Elisabeth Noelle-Neuman (1974) defined public opinion as the “dominating opinion which compels compliance of attitude and behavior in that it threatens the dissenting individual with isolation” (p. 44). However, in today’s world of social media, it is often not the masses inflicting isolation but a vocal minority inflicting actual harm. The Internet has allowed them to hack dissenters’ personal information and publish it as well as deliver threats of violence and death. Glynn, Hayes, and Shanahan (1997)’s meta-analysis studied whether people think others agree with them controls willingness to express opinions. They found a weak correlation in pre-social media 1997 but it would be interesting to see what correlation they would find in today’s world.

    In volatile situations such as this, I always wonder how the transgressors can’t see the problems with how they are acting. Gilbert, Bergstrom, and Karahalios (2009) might attribute this to the echo chamber effect of blogs. They found that 77.9% of commenters with opinions shared the opinion of the blog writer. This coupled with Pariser (2010)’s “filter bubble” whereby the links that come up when we search about a topic are algorithmically engineered to be links that agree with our tastes and opinions offers some explanation. When supporters search Gamergate, the blogs that will come up are ones that also support the movement and then their opinions will be reinforced by the majority of commenters. It is no excuse but they literally cannot see what they are doing.

    References

    Gilbert, E., Bergstrom, T., & Karahalios, K. (2009) Blogs are Echo Chambers: Blogs are Echo Chambers. Paper presented at 42nd Hawaii International Conference on System Sciences, Big Island, HI. Doi: 10.1109/HICSS.2009.91

    Glynn, C., Hayes, A., & Shanahan, J. (1997) Perceived Support for One’s Opinions and Willingness to Speak Out: A Meta-Analysis of Survey Studies on the “Spiral of Silence”. The Public Opinion Quarterly, 61 (3), 452-463. Retrieved from http://www.jstor.org/stable/2749581.

    Noelle-Neuman, E. (1974) The Spiral of Silence: A Theory of Public Opinion. Journal of Communication, 24 (2), 43-51. Doi: 10.1111/j.1460-2466.1974.tb00367.x

    Parramore, L. (Interviewer) & Pariser, E. (Interviewee). (2010). Eli Pariser on the future of the Internet [Interview transcript]. Retrieved from Salon.com: http://www.salon.com/2010/10/08/lynn_parramore_eli_pariser/.

    Reply
    • November 11, 2014 at 8:15 am
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      In fact, SoS might be the only theory that can explain gamergate as you explain it, and the filter bubble could be the only way to control Spirals of Silence… Guess why?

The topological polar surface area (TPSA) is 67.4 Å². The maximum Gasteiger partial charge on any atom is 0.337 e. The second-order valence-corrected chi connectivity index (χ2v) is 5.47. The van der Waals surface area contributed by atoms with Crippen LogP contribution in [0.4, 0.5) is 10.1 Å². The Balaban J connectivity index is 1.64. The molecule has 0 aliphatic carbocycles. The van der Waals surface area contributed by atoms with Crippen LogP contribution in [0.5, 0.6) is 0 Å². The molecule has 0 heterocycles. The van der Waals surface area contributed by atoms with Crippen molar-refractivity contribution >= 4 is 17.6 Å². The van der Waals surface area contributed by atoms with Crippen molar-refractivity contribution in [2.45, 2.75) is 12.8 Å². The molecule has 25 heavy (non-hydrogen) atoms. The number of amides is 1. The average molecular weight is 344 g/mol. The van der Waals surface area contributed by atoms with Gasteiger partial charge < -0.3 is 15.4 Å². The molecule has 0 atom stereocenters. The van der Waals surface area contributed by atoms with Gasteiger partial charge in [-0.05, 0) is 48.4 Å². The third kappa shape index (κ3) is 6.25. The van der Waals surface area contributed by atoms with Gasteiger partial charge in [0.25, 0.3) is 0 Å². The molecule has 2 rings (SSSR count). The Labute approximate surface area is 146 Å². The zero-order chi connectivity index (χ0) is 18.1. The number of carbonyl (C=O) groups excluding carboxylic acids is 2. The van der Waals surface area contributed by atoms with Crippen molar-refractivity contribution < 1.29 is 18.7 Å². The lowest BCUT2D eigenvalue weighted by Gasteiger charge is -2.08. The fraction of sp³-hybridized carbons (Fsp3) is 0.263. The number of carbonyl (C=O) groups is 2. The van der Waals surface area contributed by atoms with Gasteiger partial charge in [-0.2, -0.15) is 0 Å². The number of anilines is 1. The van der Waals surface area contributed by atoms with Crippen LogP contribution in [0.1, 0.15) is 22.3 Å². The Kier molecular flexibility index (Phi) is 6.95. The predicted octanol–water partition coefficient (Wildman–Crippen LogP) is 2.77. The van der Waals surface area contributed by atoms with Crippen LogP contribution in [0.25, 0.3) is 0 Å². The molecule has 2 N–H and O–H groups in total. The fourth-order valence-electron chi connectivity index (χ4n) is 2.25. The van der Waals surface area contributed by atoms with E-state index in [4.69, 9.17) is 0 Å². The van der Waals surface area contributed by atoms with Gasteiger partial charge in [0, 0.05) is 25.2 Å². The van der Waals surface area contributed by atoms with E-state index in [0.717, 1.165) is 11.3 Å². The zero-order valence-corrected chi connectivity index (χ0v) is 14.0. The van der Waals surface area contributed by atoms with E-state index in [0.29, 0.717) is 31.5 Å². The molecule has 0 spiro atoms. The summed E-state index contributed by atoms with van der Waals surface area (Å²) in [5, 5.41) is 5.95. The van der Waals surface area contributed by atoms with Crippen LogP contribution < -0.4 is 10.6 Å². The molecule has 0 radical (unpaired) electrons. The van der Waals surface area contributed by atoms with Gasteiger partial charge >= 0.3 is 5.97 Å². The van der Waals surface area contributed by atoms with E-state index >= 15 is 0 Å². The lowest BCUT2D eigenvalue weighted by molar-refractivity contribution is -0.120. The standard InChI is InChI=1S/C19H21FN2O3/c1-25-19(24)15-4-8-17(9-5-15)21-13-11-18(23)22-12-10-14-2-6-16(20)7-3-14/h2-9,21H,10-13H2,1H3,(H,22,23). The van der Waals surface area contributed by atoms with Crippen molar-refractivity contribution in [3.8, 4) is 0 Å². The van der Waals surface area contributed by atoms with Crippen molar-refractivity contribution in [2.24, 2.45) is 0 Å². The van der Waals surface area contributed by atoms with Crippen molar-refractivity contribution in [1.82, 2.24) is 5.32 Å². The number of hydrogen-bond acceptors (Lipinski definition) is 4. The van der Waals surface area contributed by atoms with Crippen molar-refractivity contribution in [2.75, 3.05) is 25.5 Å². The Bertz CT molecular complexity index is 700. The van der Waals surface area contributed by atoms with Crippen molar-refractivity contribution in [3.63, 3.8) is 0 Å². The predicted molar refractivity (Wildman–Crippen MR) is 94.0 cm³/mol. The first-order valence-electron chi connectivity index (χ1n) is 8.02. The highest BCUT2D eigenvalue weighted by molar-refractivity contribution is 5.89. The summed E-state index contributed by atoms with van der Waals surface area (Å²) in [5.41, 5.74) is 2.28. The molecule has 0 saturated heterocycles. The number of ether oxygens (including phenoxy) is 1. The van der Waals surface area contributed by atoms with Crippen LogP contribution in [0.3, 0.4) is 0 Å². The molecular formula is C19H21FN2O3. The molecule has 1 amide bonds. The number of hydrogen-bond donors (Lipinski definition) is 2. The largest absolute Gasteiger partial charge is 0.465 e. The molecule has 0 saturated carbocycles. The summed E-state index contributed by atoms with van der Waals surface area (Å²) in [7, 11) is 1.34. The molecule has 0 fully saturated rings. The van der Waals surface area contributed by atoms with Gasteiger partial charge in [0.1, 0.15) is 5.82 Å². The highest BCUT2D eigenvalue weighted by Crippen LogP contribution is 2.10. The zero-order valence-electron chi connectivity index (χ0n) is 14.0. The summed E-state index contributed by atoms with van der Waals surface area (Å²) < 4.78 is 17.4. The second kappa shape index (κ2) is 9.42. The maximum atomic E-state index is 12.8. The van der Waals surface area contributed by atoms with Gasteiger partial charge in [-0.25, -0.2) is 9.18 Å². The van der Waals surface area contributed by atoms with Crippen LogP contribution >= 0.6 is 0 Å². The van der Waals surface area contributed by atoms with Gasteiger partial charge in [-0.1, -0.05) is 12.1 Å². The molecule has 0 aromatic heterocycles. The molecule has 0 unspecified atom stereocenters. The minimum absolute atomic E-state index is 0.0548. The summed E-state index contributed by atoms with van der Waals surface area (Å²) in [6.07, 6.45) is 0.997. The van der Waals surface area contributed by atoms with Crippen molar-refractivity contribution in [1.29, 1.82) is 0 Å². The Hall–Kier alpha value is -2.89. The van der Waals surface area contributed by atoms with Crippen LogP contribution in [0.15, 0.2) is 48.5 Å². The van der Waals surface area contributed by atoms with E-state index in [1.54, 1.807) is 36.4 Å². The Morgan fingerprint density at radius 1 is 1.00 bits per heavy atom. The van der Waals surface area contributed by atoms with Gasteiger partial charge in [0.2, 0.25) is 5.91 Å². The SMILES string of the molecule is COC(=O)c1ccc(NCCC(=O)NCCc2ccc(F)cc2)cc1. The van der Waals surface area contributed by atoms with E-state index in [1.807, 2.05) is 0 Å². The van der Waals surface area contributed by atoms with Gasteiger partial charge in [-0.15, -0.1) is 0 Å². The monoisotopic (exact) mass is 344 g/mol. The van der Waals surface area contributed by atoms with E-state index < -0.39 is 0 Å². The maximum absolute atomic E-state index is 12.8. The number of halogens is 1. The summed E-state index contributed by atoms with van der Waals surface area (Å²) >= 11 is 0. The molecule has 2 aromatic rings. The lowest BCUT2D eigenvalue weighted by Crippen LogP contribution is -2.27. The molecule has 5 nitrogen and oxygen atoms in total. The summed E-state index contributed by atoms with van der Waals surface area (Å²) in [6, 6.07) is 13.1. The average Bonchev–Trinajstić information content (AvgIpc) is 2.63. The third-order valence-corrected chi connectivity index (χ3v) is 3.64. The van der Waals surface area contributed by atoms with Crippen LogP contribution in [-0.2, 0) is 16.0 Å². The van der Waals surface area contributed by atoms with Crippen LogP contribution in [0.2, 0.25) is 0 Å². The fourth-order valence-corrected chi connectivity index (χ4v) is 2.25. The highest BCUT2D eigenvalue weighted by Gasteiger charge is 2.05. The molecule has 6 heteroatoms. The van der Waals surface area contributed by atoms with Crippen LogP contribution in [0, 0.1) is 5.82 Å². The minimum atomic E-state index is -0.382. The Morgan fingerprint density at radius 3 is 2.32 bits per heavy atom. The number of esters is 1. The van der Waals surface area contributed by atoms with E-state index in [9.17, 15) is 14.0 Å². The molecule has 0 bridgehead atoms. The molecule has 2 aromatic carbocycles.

Reply
  • November 10, 2014 at 11:04 am
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    Applying the spiral of silence and echo chamber theory to explain social dynamic in online communities is really insightful for media effect research in social media. The Internet is being aggregated by the emergence of numerous online communities, and online communities is being defined as personal narrative and interaction on the Internet. Kim (2000) categorized the different stages of social behavioral patterns in online communities. He stated that community members go through a life cycle and change their roles gradually: being visitors at very beginning stage, becoming participating novices, regulars, leaders, and finally as elders. Through this we can find that online behavior is dynamic and has different life stage. In the beginning of engaging online communities, most people tend to be lurkers to review other’s point, and then try to post a message or start a dialogue, and readers may respond with a commentary, and they will get positive or negative feedback to reinforce their opinion or do not speak up because of feeling isolation.
    Here is the question: What is the mechanism that people build this social dynamic and interaction within the online communities? Social networks perspective can capture the structure of direct and indirect interaction within communities, and offer social capital to individuals in the communities. The echo-chamber effect and the spiral of silence theory provide a best theoretical framework to explore this online dynamic mechanism. In an online community where participants post their opinion, if the information or opinions are reinforced by other’s commentary in this enclosed space, and different views are seen as not “approved”. Through this process, this “positive feedback loop” in online communities may make people feel some extreme opinion is true. I think there are some interesting questions of this process. What if participants in online communities find their own opinions constantly do not echo back to them, whether they will change their belief systems? Whether the spiral of silence and echo chamber effect in online communities result in polarizing effects? I think spiral of silence and echo chamber theory highlight information flows and knowledge sharing approaches to engage online community in a co-learning experience, and social dynamic in online community.